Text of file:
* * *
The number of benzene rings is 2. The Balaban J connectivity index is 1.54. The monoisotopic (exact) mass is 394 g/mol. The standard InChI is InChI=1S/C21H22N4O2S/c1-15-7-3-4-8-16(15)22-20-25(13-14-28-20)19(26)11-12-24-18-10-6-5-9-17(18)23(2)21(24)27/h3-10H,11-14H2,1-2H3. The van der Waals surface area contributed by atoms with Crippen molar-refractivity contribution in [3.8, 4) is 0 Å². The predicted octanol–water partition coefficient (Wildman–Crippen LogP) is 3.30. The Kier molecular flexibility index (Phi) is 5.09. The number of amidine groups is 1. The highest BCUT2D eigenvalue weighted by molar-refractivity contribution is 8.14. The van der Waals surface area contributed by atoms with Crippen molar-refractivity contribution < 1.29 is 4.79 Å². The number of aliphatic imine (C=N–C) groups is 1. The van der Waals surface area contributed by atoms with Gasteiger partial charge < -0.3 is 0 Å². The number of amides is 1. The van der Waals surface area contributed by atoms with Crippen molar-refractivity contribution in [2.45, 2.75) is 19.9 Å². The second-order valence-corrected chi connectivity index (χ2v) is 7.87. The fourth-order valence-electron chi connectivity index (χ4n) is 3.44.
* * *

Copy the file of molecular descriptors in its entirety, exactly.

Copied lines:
The number of benzene rings is 2. The Balaban J connectivity index is 1.54. The monoisotopic (exact) mass is 394 g/mol. The standard InChI is InChI=1S/C21H22N4O2S/c1-15-7-3-4-8-16(15)22-20-25(13-14-28-20)19(26)11-12-24-18-10-6-5-9-17(18)23(2)21(24)27/h3-10H,11-14H2,1-2H3. The van der Waals surface area contributed by atoms with Crippen molar-refractivity contribution in [3.8, 4) is 0 Å². The predicted octanol–water partition coefficient (Wildman–Crippen LogP) is 3.30. The Kier molecular flexibility index (Phi) is 5.09. The number of amidine groups is 1. The highest BCUT2D eigenvalue weighted by molar-refractivity contribution is 8.14. The van der Waals surface area contributed by atoms with Crippen molar-refractivity contribution < 1.29 is 4.79 Å². The number of aliphatic imine (C=N–C) groups is 1. The van der Waals surface area contributed by atoms with Gasteiger partial charge < -0.3 is 0 Å². The number of amides is 1. The van der Waals surface area contributed by atoms with Crippen molar-refractivity contribution in [2.45, 2.75) is 19.9 Å². The second-order valence-corrected chi connectivity index (χ2v) is 7.87. The fourth-order valence-electron chi connectivity index (χ4n) is 3.44.